Eyes closed, his swollen tongue presses against the back of his teeth. Stomach acid splashes the roof of his mouth, stinging his already tortured flesh. His neck bruises as the wet-hot-bloody mass forcibly ejects itself, dislocating his jaw as it pushes past his lips and hangs from his mouth like a deflating balloon, dripping.
         Airways free, he takes frantic, gasping breaths around his dislocated jaw and squints at the visceral mess dangling above the floor in front of him. Its surface is glistening with stomach acid and blood, and he instinctively claws at it with injured fingers, scraping it clean. Small clumps separate from it and skitter away. Though the blockage is gone, something thick and stringy still connects to the suspended mess of blood and runs through his mouth and back down his throat. He tries to swallow around it and gags again.
         He blinks stinging eyes and tries to focus on the small, jerky clumps. He sees the folded legs and glistening bodies of nine frogs, intimately familiar creatures. Their skin is translucent and covered in bile, their organs visible beneath their skin. In the corner sits an empty Tupperware container.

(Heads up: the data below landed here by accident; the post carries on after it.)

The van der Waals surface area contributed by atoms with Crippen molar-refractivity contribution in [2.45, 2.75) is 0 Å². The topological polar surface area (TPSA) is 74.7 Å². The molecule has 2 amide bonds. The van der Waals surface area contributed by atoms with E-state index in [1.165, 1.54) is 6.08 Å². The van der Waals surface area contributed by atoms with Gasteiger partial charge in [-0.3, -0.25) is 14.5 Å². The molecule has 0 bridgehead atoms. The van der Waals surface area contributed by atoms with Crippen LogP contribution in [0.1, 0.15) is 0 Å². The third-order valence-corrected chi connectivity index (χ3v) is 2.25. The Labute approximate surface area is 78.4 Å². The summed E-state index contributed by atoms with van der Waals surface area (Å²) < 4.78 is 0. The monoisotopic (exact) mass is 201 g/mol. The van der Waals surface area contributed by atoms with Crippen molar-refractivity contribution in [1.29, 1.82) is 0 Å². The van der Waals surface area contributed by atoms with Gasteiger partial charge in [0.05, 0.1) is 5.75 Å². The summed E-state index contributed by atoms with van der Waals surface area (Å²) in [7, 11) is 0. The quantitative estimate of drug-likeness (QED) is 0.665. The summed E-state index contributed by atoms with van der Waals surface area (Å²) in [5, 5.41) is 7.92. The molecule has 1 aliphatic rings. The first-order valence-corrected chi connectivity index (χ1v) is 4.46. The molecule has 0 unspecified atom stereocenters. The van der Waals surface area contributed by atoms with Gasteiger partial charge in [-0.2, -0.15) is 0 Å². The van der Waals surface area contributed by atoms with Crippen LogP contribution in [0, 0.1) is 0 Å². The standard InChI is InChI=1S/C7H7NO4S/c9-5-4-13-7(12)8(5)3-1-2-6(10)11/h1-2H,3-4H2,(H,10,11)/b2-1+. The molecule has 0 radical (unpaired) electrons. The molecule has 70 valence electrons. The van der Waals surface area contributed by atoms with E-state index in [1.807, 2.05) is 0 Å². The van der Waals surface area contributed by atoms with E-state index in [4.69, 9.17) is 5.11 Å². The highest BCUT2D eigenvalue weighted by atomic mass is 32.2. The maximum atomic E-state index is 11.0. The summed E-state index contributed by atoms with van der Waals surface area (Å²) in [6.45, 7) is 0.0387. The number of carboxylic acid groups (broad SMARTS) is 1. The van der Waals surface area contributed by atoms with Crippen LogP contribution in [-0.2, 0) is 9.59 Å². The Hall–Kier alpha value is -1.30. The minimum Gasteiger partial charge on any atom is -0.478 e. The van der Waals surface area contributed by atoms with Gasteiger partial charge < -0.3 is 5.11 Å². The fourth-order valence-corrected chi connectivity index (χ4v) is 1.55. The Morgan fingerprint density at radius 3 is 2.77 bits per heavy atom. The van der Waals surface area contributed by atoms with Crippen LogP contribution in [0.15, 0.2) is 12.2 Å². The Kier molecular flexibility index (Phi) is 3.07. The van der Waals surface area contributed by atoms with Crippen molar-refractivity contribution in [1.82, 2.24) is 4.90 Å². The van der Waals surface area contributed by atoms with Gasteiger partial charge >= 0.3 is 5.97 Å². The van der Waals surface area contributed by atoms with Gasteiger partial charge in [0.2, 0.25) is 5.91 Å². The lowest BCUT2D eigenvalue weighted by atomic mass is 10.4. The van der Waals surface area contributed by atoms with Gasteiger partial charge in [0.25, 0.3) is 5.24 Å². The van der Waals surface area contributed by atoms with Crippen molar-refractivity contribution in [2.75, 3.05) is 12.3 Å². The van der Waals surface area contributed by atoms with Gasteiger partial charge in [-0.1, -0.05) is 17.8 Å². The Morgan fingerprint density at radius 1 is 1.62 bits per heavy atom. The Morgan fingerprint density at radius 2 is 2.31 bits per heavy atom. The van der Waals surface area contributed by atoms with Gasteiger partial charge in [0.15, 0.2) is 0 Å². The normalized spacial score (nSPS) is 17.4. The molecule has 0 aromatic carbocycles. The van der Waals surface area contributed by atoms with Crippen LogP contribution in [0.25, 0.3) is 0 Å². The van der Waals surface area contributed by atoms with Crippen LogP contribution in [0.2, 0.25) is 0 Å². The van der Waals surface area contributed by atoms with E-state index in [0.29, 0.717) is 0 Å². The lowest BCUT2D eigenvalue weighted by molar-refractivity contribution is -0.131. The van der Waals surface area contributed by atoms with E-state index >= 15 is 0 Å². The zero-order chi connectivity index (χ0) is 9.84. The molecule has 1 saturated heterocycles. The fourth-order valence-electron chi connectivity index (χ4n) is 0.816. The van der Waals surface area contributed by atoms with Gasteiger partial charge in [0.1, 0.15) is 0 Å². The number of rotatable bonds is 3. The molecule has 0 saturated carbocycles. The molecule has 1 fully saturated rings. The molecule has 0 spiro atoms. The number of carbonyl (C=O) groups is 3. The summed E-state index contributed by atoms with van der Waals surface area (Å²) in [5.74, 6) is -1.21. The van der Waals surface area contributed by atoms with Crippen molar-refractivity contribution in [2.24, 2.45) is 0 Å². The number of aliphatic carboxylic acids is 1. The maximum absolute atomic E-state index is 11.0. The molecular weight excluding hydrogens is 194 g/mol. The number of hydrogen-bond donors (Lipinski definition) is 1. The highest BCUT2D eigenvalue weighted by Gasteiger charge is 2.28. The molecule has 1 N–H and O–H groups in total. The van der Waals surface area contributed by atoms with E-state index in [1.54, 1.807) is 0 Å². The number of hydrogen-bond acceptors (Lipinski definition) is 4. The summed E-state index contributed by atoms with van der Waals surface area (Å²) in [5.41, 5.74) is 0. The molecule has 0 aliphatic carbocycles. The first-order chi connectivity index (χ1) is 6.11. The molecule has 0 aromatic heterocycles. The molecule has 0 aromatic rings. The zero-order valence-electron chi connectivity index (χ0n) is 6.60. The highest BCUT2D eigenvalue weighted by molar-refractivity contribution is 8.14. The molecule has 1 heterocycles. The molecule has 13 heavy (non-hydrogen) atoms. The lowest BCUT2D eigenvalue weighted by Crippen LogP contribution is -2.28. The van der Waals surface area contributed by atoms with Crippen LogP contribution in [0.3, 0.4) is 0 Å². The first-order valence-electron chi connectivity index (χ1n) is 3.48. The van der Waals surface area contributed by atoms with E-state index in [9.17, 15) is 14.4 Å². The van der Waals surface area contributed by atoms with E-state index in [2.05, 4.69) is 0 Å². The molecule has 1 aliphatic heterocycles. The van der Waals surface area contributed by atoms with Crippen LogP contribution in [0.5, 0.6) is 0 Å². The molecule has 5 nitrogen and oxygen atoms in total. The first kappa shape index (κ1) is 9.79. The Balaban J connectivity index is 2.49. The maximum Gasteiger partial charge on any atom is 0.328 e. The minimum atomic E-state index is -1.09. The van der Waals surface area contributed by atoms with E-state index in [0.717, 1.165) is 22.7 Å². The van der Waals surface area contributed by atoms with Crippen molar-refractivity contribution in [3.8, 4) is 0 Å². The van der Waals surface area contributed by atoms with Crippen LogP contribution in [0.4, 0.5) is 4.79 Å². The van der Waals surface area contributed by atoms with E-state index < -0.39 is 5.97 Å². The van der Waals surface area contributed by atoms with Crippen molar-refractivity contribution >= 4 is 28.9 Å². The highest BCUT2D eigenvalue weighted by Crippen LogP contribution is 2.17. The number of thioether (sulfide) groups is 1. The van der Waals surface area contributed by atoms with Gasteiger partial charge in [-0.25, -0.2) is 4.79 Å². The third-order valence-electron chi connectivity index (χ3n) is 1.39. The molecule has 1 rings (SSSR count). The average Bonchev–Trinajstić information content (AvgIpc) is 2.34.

He sways, growing weaker. He hears saliva drip from his mouth to the floor without feeling it. His vision fades, everything around him looking overexposed, too bright.
         Sweat dripping from his forehead and pulse pounding at his temples, he feels a hollow sinking in his belly.
         Where his stomach used to be.

Photo of translucent green frogs a pane of glass.

About the author

Jesse Galea is a transmasc non-binary writer and third-year Creative Writing student at Curtin University. They’re interested in character-driven stories exploring diverse experiences of gender and sexuality. Jesse’s work can be found in the 2021 print edition of Pulch Magazine and the 2020 and 2021 editions of Coze Journal.

Photo by David Clode on Unsplash.

Leave a Reply

Fill in your details below or click an icon to log in: Logo

You are commenting using your account. Log Out /  Change )

Twitter picture

You are commenting using your Twitter account. Log Out /  Change )

Facebook photo

You are commenting using your Facebook account. Log Out /  Change )

Connecting to %s